From Mo­tor City to Mort­gage City: How Detroit be­came a fin­tech hub

The ef­forts to bring fin­tech to the Mo­tor City haven’t yet made it a di­rect ri­val to the San Fran­cisco Bay Area, but Detroit-based busi­nesses have de­vel­oped a Sil­i­con Val­ley mind­set.

National Mortgage News - - Contents - By Bon­nie Sin­nock

While the West Coast still reigns as the epi­cen­ter of tech­nol­ogy de­vel­op­ment, the Detroit area has qui­etly emerged as a prov­ing ground for dig­i­tal mort­gage in­no­va­tions.

The area has be­come a cen­ter for in­no­va­tion largely due to the pres­ence of Quicken Loans, a non­bank lender that’s en­joyed mas­sive growth by us­ing tech­nol­ogy-based strate­gies that many in the in­dus­try now em­u­late.

Its Rocket Mort­gage plat­form has been the cat­a­lyst for the wave of new point of sale sys­tem im­ple­men­ta­tions in the in­dus­try.

“We com­pete on the de­liv­ery of the prod­uct to the mar­ket­place and that’s where tech­nol­ogy comes in,” Quicken Loans Chair­man Dan Gilbert said at the Mort­gage Bankers As­so­ci­a­tion’s Tech­nol­ogy Con­fer­ence, which was held in Detroit last month.

But it’s not just Quicken. Other ma­jor lenders in the re­gion also are pi­o­neer­ing in­no­va­tive tech­nolo­gies the larger in­dus­try is ex­pected to even­tu­ally grav­i­tate to as it moves to­ward a dig­i­tal mort­gage. United Whole­sale Mort­gage, head­quar­tered in the Detroit sub­urb of Troy, Mich., em­ploys 400 IT pro­fes­sion­als, is us­ing elec­tronic no­ta­riza­tion to con­duct vir­tual e-clos­ings through a mix of in-house and ven­dor tech­nolo­gies in al­most 20 states, ac­cord­ing to Justin Glass, the lender’s chief dig­i­tal of­fi­cer. And Flagstar Bank, also head­quar­tered in Troy, pre­vi­ously ran its own elec­tronic doc­u­ment man­age­ment plat­form, called DocVe­loc­ity, and its ware­house lend­ing di­vi­sion re­cently be­gan ac­cept­ing elec­tronic notes.

“All the mort­gage com­pa­nies are look­ing for great IT pro­fes­sion­als right now,” Glass said.

Sev­eral mort­gage tech­nol­ogy ven­dors also are based in the re­gion: Com­pli­ance Sys­tems Inc., Alti­source sub­sidiary Mort­gage Builder, and a broader fam­ily of com­pa­nies con­nected to Quicken, in­clud­ing Am­rock and Nexsys Tech­nolo­gies.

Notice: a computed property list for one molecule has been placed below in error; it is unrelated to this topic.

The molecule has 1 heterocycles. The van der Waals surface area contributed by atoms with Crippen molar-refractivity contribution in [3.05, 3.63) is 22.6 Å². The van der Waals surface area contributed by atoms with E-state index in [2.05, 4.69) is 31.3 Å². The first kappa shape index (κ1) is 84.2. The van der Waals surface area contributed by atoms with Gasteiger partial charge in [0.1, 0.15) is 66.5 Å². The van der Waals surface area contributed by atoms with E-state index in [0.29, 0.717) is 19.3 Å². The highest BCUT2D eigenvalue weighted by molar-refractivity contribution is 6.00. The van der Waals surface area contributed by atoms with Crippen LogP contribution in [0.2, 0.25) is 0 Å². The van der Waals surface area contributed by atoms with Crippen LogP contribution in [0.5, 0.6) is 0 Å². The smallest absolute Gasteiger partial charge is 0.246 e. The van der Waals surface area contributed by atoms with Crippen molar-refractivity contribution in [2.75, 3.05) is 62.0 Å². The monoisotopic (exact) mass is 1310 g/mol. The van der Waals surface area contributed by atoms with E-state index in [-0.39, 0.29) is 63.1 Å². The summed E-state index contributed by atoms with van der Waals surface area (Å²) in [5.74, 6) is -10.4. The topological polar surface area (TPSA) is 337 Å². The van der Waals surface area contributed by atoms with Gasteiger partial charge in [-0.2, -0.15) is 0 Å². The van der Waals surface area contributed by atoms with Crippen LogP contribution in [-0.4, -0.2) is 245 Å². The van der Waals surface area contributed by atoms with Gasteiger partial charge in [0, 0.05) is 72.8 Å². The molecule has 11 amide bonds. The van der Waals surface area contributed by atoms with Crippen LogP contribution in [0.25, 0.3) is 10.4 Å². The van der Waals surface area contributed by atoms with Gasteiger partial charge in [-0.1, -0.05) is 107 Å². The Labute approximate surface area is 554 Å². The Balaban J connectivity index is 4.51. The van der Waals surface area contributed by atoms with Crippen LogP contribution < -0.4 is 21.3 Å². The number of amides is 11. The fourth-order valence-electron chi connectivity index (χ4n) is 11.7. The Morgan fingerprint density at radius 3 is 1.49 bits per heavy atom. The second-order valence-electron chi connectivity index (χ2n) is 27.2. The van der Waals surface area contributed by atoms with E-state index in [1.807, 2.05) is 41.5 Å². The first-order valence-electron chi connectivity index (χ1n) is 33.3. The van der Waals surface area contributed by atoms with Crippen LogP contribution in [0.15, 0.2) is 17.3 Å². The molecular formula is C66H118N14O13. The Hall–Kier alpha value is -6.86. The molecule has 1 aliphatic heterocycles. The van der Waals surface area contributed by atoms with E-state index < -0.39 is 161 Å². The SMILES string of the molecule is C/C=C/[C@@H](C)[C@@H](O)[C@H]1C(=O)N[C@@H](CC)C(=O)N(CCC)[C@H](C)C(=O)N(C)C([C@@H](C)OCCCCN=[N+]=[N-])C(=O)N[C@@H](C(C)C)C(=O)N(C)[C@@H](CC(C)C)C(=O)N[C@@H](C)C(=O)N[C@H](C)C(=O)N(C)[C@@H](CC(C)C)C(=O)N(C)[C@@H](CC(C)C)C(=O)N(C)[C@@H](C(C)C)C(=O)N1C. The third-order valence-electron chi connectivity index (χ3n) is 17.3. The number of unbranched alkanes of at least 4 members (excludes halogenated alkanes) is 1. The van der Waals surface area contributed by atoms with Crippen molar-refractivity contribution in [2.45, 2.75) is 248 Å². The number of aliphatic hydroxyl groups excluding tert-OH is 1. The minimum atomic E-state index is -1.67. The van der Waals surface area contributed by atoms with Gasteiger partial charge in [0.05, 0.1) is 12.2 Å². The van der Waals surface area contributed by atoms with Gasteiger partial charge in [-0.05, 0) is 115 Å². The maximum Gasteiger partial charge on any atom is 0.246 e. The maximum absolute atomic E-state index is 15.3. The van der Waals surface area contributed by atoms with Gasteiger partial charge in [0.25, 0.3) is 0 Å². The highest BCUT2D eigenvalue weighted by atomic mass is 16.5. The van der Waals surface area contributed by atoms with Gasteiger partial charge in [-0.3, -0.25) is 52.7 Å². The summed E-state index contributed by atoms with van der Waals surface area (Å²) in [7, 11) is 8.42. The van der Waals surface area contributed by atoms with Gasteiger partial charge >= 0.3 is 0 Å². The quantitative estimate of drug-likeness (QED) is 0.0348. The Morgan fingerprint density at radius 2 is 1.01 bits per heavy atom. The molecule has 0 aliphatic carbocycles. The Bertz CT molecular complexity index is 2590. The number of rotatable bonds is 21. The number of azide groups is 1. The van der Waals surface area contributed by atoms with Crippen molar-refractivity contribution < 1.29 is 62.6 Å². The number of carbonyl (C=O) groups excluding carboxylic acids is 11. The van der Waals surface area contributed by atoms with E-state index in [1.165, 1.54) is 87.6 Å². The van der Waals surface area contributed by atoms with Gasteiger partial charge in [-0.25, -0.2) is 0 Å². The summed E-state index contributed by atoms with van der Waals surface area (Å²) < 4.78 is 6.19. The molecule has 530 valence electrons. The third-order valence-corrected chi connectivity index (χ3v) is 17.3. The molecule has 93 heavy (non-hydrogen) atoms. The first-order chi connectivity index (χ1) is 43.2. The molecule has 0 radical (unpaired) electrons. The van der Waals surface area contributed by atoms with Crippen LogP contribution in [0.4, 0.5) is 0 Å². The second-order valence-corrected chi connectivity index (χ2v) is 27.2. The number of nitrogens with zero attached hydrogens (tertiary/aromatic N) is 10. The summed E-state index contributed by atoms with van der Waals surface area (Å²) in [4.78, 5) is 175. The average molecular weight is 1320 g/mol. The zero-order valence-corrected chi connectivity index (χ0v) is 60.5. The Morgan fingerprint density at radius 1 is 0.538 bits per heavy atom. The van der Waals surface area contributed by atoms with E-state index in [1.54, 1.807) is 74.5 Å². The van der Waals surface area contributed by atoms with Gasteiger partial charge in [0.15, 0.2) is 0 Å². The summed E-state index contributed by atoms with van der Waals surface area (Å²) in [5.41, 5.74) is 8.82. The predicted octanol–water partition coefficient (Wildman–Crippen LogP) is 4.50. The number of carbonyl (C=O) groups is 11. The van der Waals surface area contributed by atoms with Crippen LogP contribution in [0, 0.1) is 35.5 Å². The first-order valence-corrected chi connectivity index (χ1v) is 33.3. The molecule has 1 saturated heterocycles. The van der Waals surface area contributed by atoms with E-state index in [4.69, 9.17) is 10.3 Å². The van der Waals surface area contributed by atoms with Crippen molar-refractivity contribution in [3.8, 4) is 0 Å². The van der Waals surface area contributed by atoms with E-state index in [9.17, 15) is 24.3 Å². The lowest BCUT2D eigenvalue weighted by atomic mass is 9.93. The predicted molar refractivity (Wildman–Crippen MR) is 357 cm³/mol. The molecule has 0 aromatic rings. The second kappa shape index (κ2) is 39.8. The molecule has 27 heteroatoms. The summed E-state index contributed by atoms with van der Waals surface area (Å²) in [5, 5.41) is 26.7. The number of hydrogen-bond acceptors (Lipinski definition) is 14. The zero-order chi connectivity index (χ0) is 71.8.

“It’s fair to say it’s be­com­ing more of an in­no­va­tion hub,” said Craig Martin, a se­nior di­rec­tor at J.D. Power that re­views cus­tomers’ sat­is­fac­tion with mort­gage lenders in the Detroit area and else­where.

The ef­forts to bring fin­tech to the Mo­tor City haven’t yet made it a di­rect ri­val to the San Fran­cisco Bay Area, but Detroit-based busi­nesses have de­vel­oped a Sil­i­con Val­ley mind­set. Detroit-dom­i­nated ven­ture cap­i­tal fund­ing for tech­nol­ogy com­pa­nies and other star­tups in Michi­gan, to­tal­ing just over $79 mil­lion in the first quar­ter, com­pared to a Cal­i­for­nia to­tal of over $16 bil­lion, ac­cord­ing to a study by the Na­tional Ven­ture Cap­i­tal As­so­ci­a­tion and PitchBook.

And while Detroit nar­rowly missed Ama­zon’s short­list for its new HQ2 head­quar­ters, the dig­i­tal re­tailer, along with other tech giants like Twit­ter and Mi­crosoft, have es­tab­lished a pres­ence here.

There also are now 35 ven­ture-cap­i­tal-backed star­tups there. That’s a 50% in­crease over the last three years, ac­cord­ing to the Michi­gan Ven­ture Cap­i­tal As­so­ci­a­tion.

What’s more, the Detroit re­gion’s more con­sid­er­able in­flu­ence in the mort­gage in­dus­try makes it more likely to give other mar­kets a run for their money when it comes to tech­nol­ogy used specif­i­cally by lenders.

Non­bank mort­gage jobs in the Detroit metropoli­tan sta­tis­ti­cal area have grown to the point where the lat­est Bureau of La­bor anal­y­sis sug­gest the con­cen­tra­tion of that in­dus­try in the re­gion is well above the aver­age for most MSAs.

When it comes to tech­nol­ogy Detroit is clearly not the only place in­no­va­tors in the mort­gage busi­ness but it is grow­ing in in­flu­ence.

“There have al­ways been a lot of lenders in the Mid­west and now there is a lot more tech­nol­ogy be­cause the in­dus­try is hav­ing an awak­en­ing,” said Bill Emer­son, vice chair­man of Quicken Loans. And as a mort­gage com­pany owned by a cor­po­rate parent that fo­cuses on ven­ture cap­i­tal and star­tups, Quicken has ben­e­fited from this broader view of tech­nol­ogy and in­no­va­tion, he said.

Quicken part­ners with some of the star­tups its Rock Hold­ing cor­po­rate parent works with as well as some with no ties to its parent com­pany if there’s a fit, said Emer­son. For ex­am­ple, it is work­ing on a pilot with a rel­a­tively young com­pany aimed at help­ing con­sumers save for ma­jor life pur­chases called BoostUp.

How many of these star­tups Detroit will be able to at­tract and main­tain the fi­nan­cial health of re­mains to be seen.

Those seek­ing em­ploy­ment and fund­ing in the startup world may “get a bit jeal­ous “when they see the larger amounts raised and larger salaries in a mar­ket like Cal­i­for­nia com­pared to Michi­gan, but Detroit of­fers more op­por­tu­nity to be a “big­ger fish in a smaller pond,” said BoostUp CEO Matt Rol­ing.

It’s also less of a cut­throat and ex­pen­sive mar­ket com­pared to Cal­i­for­nia, which is im­por­tant given the high rate of fail­ure for star­tups, he noted.

“They gen­uinely want to see you suc­ceed,” Rol­ing said.

Quicken’s in­vest­ment in Detroit has value that goes be­yond the amount of in­vest­ment in the area, said Emer­son.

Com­pa­nies can learn from their mis­steps and value is not al­ways quan­tifi­able, Gilbert told at­ten­dees at the MBA con­fer­ence.

“This con­cept, if you can’t mea­sure some­thing [ it doesn’t mat­ter] is the sin­gle big­gest mis­take,” Gilbert said. “It’s not just [about] money or cap­i­tal in­vested.”

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